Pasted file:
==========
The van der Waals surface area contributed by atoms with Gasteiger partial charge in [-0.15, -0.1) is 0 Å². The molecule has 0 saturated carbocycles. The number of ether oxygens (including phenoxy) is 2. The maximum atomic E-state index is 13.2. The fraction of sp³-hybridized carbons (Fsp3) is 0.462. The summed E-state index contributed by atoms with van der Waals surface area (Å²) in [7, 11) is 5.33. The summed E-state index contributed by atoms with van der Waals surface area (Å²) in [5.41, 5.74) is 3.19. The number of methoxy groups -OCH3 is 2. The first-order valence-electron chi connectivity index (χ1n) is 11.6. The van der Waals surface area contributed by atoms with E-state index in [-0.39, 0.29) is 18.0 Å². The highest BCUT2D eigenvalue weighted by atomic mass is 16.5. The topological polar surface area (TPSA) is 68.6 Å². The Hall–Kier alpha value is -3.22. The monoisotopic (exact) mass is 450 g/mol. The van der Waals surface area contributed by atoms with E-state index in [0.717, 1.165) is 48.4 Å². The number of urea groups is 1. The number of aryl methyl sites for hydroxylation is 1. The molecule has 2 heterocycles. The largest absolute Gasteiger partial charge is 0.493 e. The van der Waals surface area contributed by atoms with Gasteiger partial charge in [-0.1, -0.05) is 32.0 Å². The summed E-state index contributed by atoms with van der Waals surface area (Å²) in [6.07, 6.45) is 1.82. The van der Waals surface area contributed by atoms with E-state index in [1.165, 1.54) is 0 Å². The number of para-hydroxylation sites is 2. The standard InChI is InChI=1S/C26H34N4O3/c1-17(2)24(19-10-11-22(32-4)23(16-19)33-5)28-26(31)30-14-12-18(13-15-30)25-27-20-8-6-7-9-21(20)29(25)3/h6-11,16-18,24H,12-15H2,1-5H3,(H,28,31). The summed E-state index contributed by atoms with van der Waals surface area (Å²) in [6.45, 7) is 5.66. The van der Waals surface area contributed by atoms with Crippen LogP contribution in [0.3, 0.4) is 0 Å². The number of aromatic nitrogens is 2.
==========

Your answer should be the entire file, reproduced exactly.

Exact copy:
The van der Waals surface area contributed by atoms with Gasteiger partial charge in [-0.15, -0.1) is 0 Å². The molecule has 0 saturated carbocycles. The number of ether oxygens (including phenoxy) is 2. The maximum atomic E-state index is 13.2. The fraction of sp³-hybridized carbons (Fsp3) is 0.462. The summed E-state index contributed by atoms with van der Waals surface area (Å²) in [7, 11) is 5.33. The summed E-state index contributed by atoms with van der Waals surface area (Å²) in [5.41, 5.74) is 3.19. The number of methoxy groups -OCH3 is 2. The first-order valence-electron chi connectivity index (χ1n) is 11.6. The van der Waals surface area contributed by atoms with E-state index in [-0.39, 0.29) is 18.0 Å². The highest BCUT2D eigenvalue weighted by atomic mass is 16.5. The topological polar surface area (TPSA) is 68.6 Å². The Hall–Kier alpha value is -3.22. The monoisotopic (exact) mass is 450 g/mol. The van der Waals surface area contributed by atoms with E-state index in [0.717, 1.165) is 48.4 Å². The number of urea groups is 1. The number of aryl methyl sites for hydroxylation is 1. The molecule has 2 heterocycles. The largest absolute Gasteiger partial charge is 0.493 e. The van der Waals surface area contributed by atoms with Gasteiger partial charge in [-0.1, -0.05) is 32.0 Å². The summed E-state index contributed by atoms with van der Waals surface area (Å²) in [6.07, 6.45) is 1.82. The van der Waals surface area contributed by atoms with E-state index in [1.165, 1.54) is 0 Å². The number of para-hydroxylation sites is 2. The standard InChI is InChI=1S/C26H34N4O3/c1-17(2)24(19-10-11-22(32-4)23(16-19)33-5)28-26(31)30-14-12-18(13-15-30)25-27-20-8-6-7-9-21(20)29(25)3/h6-11,16-18,24H,12-15H2,1-5H3,(H,28,31). The summed E-state index contributed by atoms with van der Waals surface area (Å²) in [6.45, 7) is 5.66. The van der Waals surface area contributed by atoms with Crippen LogP contribution in [0.3, 0.4) is 0 Å². The number of aromatic nitrogens is 2.